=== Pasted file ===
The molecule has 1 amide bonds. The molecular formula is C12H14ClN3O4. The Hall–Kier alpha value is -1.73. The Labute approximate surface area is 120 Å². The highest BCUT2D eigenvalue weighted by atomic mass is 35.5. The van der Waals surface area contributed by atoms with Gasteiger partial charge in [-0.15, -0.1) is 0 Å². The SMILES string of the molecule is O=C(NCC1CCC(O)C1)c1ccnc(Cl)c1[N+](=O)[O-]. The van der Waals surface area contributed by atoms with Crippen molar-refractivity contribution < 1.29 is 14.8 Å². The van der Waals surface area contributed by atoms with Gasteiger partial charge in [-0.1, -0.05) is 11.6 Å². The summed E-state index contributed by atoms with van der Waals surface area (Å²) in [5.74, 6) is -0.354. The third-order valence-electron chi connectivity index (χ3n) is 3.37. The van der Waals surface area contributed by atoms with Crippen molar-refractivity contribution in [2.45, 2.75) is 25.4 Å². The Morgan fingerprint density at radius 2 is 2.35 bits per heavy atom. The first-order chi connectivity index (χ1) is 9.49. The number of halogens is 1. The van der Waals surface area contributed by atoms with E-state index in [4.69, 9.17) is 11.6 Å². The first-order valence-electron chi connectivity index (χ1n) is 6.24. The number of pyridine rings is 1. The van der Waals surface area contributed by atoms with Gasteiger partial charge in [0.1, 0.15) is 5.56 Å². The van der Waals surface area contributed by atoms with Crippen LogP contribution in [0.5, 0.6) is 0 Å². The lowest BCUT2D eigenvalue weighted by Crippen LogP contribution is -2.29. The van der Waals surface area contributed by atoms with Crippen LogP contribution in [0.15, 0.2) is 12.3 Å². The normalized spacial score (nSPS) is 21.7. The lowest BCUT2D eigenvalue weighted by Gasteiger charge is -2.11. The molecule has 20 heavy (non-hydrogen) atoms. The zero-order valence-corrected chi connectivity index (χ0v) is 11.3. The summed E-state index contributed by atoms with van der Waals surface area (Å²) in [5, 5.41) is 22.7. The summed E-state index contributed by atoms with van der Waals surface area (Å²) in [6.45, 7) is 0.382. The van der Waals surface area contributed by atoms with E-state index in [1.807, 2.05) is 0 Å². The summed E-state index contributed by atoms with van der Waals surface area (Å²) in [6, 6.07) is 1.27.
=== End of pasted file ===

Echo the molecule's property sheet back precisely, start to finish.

The molecule has 1 amide bonds. The molecular formula is C12H14ClN3O4. The Hall–Kier alpha value is -1.73. The Labute approximate surface area is 120 Å². The highest BCUT2D eigenvalue weighted by atomic mass is 35.5. The van der Waals surface area contributed by atoms with Gasteiger partial charge in [-0.15, -0.1) is 0 Å². The SMILES string of the molecule is O=C(NCC1CCC(O)C1)c1ccnc(Cl)c1[N+](=O)[O-]. The van der Waals surface area contributed by atoms with Crippen molar-refractivity contribution < 1.29 is 14.8 Å². The van der Waals surface area contributed by atoms with Gasteiger partial charge in [-0.1, -0.05) is 11.6 Å². The summed E-state index contributed by atoms with van der Waals surface area (Å²) in [5.74, 6) is -0.354. The third-order valence-electron chi connectivity index (χ3n) is 3.37. The van der Waals surface area contributed by atoms with Crippen molar-refractivity contribution in [2.45, 2.75) is 25.4 Å². The Morgan fingerprint density at radius 2 is 2.35 bits per heavy atom. The first-order chi connectivity index (χ1) is 9.49. The number of halogens is 1. The van der Waals surface area contributed by atoms with E-state index in [4.69, 9.17) is 11.6 Å². The first-order valence-electron chi connectivity index (χ1n) is 6.24. The number of pyridine rings is 1. The van der Waals surface area contributed by atoms with Gasteiger partial charge in [0.1, 0.15) is 5.56 Å². The van der Waals surface area contributed by atoms with Crippen LogP contribution in [0.5, 0.6) is 0 Å². The lowest BCUT2D eigenvalue weighted by Crippen LogP contribution is -2.29. The van der Waals surface area contributed by atoms with Crippen LogP contribution in [0.15, 0.2) is 12.3 Å². The normalized spacial score (nSPS) is 21.7. The lowest BCUT2D eigenvalue weighted by Gasteiger charge is -2.11. The molecule has 20 heavy (non-hydrogen) atoms. The zero-order valence-corrected chi connectivity index (χ0v) is 11.3. The summed E-state index contributed by atoms with van der Waals surface area (Å²) in [5, 5.41) is 22.7. The summed E-state index contributed by atoms with van der Waals surface area (Å²) in [6.45, 7) is 0.382. The van der Waals surface area contributed by atoms with E-state index in [1.807, 2.05) is 0 Å². The summed E-state index contributed by atoms with van der Waals surface area (Å²) in [6, 6.07) is 1.27.